Pay no attention to the C-word stuck in its moniker. The BMW Concept Active Tourer, which debuts later this month at the Paris Motor Show, is more than a concept: it’s our look at the future of the 1 Series portfolio.
A Front-Drive First
In early 2010, Automobile’s Georg Kacher reported the 1 Series range would soon give birth to a wide array of variants derived from two different platforms. The F20 platform would give rise to rear-wheel-drive 1 Series three- and five-door hatchbacks (both presently on sale in Europe), while a new front-wheel-drive architecture would spawn a number of cars, including a new array of Minis, a 1 Series GT, and a “wide-shouldered” 1 Series “Family Activity Vehicle” mini-minivan.
The Concept Active Tourer is most likely a preview of the latter. Billed as “a key component in the ongoing development of the BMW portfolio,” the Active Tourer is not only built atop a front-wheel-drive architecture, but fulfills the prophecy by its wide stance. With a 105.9-inch wheelbase and an overall length of 171 inches, the Concept Active Tourer isn’t much longer than a Euro-spec 1 Series five-door, but it is nearly five inches wider.
Despite its 1 Series roots and dimensions, the Concept Active Tourer bears a closer resemblance to a number of BMW’s larger product offerings. Unlike the current 1 Series hatch, the Concept Active Tourer’s headlamps don’t flow into the grille nacelles; instead, they’re shaped much like those on the 5 Series, as is the scalloped hood. BMW suggests the Active Tourer’s wedge-like profile and short overhangs lend it “a dynamic feel even when stationary,” but the high rear fenders and tall liftgate panel eerily recall the company’s stillborn E1 and E2 concepts from the early 1990s.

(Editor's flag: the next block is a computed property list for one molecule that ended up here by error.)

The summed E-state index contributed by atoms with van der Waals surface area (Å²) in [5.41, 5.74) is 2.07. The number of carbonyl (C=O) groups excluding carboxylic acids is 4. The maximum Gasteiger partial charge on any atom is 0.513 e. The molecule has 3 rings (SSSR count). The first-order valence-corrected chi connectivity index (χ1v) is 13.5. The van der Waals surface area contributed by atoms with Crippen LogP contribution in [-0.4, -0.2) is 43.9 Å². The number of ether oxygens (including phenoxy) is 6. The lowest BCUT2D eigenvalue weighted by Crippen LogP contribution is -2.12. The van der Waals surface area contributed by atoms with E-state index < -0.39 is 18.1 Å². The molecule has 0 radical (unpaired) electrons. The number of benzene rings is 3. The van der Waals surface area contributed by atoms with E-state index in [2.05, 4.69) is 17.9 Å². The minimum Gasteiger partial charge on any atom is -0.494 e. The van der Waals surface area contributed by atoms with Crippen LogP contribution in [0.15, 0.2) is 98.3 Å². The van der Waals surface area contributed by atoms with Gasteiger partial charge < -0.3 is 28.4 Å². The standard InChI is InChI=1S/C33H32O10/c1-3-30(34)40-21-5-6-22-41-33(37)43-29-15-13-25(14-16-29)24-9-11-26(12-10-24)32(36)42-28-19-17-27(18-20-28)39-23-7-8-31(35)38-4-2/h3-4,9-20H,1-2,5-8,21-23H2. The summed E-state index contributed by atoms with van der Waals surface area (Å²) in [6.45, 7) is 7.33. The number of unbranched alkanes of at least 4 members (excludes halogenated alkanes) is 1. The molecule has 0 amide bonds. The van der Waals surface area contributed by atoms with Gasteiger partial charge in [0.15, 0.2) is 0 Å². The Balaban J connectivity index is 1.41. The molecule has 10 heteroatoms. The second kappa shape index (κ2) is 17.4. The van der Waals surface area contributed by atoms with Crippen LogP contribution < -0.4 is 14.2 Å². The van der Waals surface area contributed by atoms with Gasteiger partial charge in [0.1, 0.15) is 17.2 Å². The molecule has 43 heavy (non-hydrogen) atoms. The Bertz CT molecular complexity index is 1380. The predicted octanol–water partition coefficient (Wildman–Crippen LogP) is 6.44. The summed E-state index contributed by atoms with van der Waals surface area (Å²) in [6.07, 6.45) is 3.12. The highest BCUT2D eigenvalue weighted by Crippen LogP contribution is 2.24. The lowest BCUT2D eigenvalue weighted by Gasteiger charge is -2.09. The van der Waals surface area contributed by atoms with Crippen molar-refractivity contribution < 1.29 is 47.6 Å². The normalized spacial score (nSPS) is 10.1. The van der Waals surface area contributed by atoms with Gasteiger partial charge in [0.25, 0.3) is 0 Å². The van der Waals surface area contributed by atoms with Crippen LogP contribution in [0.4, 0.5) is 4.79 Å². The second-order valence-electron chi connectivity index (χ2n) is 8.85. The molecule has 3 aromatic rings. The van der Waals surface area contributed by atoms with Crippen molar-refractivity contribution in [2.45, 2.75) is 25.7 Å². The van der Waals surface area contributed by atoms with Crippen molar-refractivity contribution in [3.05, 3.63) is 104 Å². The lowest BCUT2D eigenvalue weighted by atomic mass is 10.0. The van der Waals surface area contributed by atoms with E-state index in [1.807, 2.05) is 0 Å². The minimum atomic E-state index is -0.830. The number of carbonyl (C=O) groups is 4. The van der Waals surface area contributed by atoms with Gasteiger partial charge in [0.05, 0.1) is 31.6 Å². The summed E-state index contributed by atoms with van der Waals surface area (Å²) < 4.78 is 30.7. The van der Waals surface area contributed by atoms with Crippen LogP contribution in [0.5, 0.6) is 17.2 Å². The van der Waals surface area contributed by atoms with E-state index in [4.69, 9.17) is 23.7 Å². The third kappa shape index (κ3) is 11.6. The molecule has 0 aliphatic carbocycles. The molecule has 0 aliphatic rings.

It’s (Partially) Electric
That resemblance is rather ironic, given both the E1/2 and Concept Active Tourer are powered – at least in part – by electricity. Unlike its E Series forebears, the Active Tourer isn’t a pure battery-electric vehicle – instead, it utilizes a plug-in hybrid drivetrain hinged upon a new BMW engine architecture.
The system is similar to many so-called through-the-road hybrid systems already offered by several automakers, including Peugeot. A turbocharged 1.5- three-cylinder is mounted transversely in the Active Tourer’s nose, and assigned with propelling the front wheels. Meanwhile, an electric motor – powered by a lithium-ion battery pack — mounted in the car’s tail drives the rear wheels. Both powertrains can operate simultaneously to provide all-wheel drive traction, but the electric motor can function independently, allowing for as much as 18-20 miles of electric-powered travel.
BMW says the battery pack can be charged on a 220-volt supply, but doesn’t note how long a full recharge will take. That said, it does suggest the Concept Active Tourer packs a net output of 190 hp, can sprint from 0-62 mph in less than eight seconds, hit a top speed of 124 mph, and sip as little as 2.5 liters of fuel for every 100 kilometers traveled (94.1 mpg).
Advanced technology isn’t restricted to the powertrain: it’s also found throughout the Concept Active Tourer’s interior. Analog gauges are eschewed in favor of a large 10.25-inch LCD display, which can be configured to show a wide variety of information, as can a retractable, full-color heads-up display. A smaller 8-inch touchscreen is mounted in the dashboard, and functions as both a navigation and audio system interface. If that’s not enough electrically-actuated glass for your taste, the panoramic glass moonroof can be transformed from transparent to opaque states, much like the Magic Sky Control function offered on the Mercedes-Benz SL.
One neat trick: both front seats feature metallic tracks mounted vertically in the seatback. Much like the Mini Countryman’s Center Rail system, these tracks are designed for a number of accessories that lock in place. In these press photos, the rail is shown supporting a pair of tablet computer docks, though BMW suggests additional storage cubbies can also be attached.
Exactly how many of these cosmetic and technological touches carry over into production remains to be seen, but the Concept Active Tourer’s basic package – a front-wheel-drive, compact MPV – has already been given a green light for production. The three-cylinder engine range has already been confirmed for production, and the plug-in hybrid variant – which will be sold under BMW’s new eDrive label – will likely join the portfolio at a later date. We’ll know more once the first of the production-ready Active Tourers hit the market in early 2014.